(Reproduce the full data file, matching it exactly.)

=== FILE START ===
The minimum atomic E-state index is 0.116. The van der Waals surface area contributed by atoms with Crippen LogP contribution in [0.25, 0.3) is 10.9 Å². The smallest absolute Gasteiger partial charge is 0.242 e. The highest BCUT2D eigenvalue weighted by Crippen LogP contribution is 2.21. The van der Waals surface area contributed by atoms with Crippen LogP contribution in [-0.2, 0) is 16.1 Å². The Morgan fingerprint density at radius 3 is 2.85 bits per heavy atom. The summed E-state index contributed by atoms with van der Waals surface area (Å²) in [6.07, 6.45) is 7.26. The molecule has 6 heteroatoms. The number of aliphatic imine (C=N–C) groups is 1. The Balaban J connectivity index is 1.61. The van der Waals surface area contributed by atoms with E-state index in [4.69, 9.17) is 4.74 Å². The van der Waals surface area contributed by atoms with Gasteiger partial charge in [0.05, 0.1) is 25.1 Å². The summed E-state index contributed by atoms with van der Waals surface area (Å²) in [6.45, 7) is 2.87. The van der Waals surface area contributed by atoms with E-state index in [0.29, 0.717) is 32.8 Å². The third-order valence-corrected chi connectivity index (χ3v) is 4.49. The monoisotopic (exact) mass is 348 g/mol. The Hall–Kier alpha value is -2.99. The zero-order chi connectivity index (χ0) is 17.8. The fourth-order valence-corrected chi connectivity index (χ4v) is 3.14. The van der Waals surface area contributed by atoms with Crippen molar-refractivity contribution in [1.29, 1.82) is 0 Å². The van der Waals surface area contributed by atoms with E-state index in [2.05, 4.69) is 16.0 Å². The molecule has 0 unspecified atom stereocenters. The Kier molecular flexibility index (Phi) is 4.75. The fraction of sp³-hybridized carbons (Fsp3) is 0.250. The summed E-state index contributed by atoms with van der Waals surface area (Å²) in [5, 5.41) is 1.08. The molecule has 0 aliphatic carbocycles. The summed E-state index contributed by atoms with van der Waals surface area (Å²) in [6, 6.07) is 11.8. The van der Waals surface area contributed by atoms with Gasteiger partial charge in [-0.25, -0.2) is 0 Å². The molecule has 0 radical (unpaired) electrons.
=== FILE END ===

The minimum atomic E-state index is 0.116. The van der Waals surface area contributed by atoms with Crippen LogP contribution in [0.25, 0.3) is 10.9 Å². The smallest absolute Gasteiger partial charge is 0.242 e. The highest BCUT2D eigenvalue weighted by Crippen LogP contribution is 2.21. The van der Waals surface area contributed by atoms with Crippen LogP contribution in [-0.2, 0) is 16.1 Å². The Morgan fingerprint density at radius 3 is 2.85 bits per heavy atom. The summed E-state index contributed by atoms with van der Waals surface area (Å²) in [6.07, 6.45) is 7.26. The molecule has 6 heteroatoms. The number of aliphatic imine (C=N–C) groups is 1. The Balaban J connectivity index is 1.61. The van der Waals surface area contributed by atoms with E-state index in [4.69, 9.17) is 4.74 Å². The van der Waals surface area contributed by atoms with Gasteiger partial charge in [0.05, 0.1) is 25.1 Å². The summed E-state index contributed by atoms with van der Waals surface area (Å²) in [6.45, 7) is 2.87. The van der Waals surface area contributed by atoms with E-state index in [0.29, 0.717) is 32.8 Å². The third-order valence-corrected chi connectivity index (χ3v) is 4.49. The monoisotopic (exact) mass is 348 g/mol. The Hall–Kier alpha value is -2.99. The zero-order chi connectivity index (χ0) is 17.8. The fourth-order valence-corrected chi connectivity index (χ4v) is 3.14. The van der Waals surface area contributed by atoms with Crippen molar-refractivity contribution in [1.29, 1.82) is 0 Å². The van der Waals surface area contributed by atoms with E-state index in [2.05, 4.69) is 16.0 Å². The molecule has 0 unspecified atom stereocenters. The Kier molecular flexibility index (Phi) is 4.75. The fraction of sp³-hybridized carbons (Fsp3) is 0.250. The summed E-state index contributed by atoms with van der Waals surface area (Å²) in [5, 5.41) is 1.08. The molecule has 0 aliphatic carbocycles. The summed E-state index contributed by atoms with van der Waals surface area (Å²) in [6, 6.07) is 11.8. The van der Waals surface area contributed by atoms with Gasteiger partial charge in [-0.25, -0.2) is 0 Å². The molecule has 0 radical (unpaired) electrons.